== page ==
Tuesday, March 16, 2021

Loose Associations Between Various Clinical Attributes of Patients Sharing a Diagnosis

Doctors are being pressured more and more to make quicker and quicker clinical decisions using information from studies that show correlations between certain symptoms and certain genes and other patient attributes, both psychological and physical. They are at risk of becoming sucked into a Lake Wobegon effect - the fictional town where it was said everyone’s intelligence is above average. Clinicians should still  assess each individual separately in order to avoid conclusions based on the ecological fallacy (thinking all patients with a particular disorder react exactly the same as the average patient with the disorder). In fact, most people with a certain characteristic fall outside of the average value when looking at another characteristic that seems to correlate with it.

Some people object to personality disorder diagnosis for a similar reason: each person with these disorders presents somewhat differently than the “average” person with the disorder.

However, this whole problem does not mean that we should completely avoid making diagnoses or looking for other correlating characteristics which are likely to be found in the average person in a group. This information can provide a clinician with clues as to where to start an investigation. The diagnosis of borderline personality disorder, for instance, correlates strongly with the spoiler role developed in families in which the parents have conflicts over the role of being a parent. This knowledge is useful in telling a physician or therapist what questions to ask the patient when exploration of the relevant factors begins. 

It does not, however, mean that an initial inquiry is guaranteed to be fruitful, only that in many cases it will be, so starting there may save the clinician a lot of time looking at things that will turn out to be irrelevant. For it to be useful, however, the doctor must treat an initial idea as an hypothesis, and be completely open to the possibility that the hypothesis may turn out to be wrong.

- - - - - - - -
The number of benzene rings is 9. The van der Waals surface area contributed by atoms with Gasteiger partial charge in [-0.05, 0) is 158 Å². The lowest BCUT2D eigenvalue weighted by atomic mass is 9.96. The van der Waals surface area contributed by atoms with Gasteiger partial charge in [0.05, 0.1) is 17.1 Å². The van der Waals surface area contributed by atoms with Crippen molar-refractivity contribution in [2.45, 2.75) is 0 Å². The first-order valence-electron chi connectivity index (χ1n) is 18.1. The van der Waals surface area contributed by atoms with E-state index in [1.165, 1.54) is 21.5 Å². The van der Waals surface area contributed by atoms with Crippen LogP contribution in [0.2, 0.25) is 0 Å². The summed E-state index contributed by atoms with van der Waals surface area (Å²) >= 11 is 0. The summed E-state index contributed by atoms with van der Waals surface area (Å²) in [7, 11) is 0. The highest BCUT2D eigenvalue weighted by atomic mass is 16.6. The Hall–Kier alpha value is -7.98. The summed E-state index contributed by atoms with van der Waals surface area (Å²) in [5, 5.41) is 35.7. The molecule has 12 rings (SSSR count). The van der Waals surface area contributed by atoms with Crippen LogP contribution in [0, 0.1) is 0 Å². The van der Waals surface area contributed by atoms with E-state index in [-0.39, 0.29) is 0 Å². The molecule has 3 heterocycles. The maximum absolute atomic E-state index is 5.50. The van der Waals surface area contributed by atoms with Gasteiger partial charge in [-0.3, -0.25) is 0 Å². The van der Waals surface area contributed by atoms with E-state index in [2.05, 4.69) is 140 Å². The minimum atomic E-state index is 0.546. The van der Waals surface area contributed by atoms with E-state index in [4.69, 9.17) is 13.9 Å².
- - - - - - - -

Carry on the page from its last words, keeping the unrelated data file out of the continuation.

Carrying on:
Obviously, the strength of any discovered correlation affects how soon one should start looking for it. Much of the personality disorder literature these days is clinically useless because the correlations “discovered” are either too small, too obvious, or too unimportant to mean much of anything in helping the clinician develop some sort of psychotherapeutic strategy. A study by Wildey et. al. in the  August 2020 issue of the Journal of Personality Disorders found correlations between so-called externalizing disorders like antisocial personality disorder or substance abuse and the negative quality of a person’s relationships using multiple assessment methods. Ya think?

Some studies even look for associations between qualities that are actually intrinsic to the definition of a personality disorder and the disorders themselves. A rose is a rose last time I looked. Like people with BPD being very reactive. I kid you not.

Even dumber is looking at so-called “mediating” variables. For example, one study in the Journal of Personality Disorders by Sato et. al, in the April 2020 issue found that “rejection sensitivity” was mediated by attachment anxiety, the need to belong, and self-criticism. You mean if you think negatively about yourself but still want to fit in, that might lead to anxiety? I know academics face the need to publish or perish, but as I am fond of saying, “No Sh*t, Sherlock.”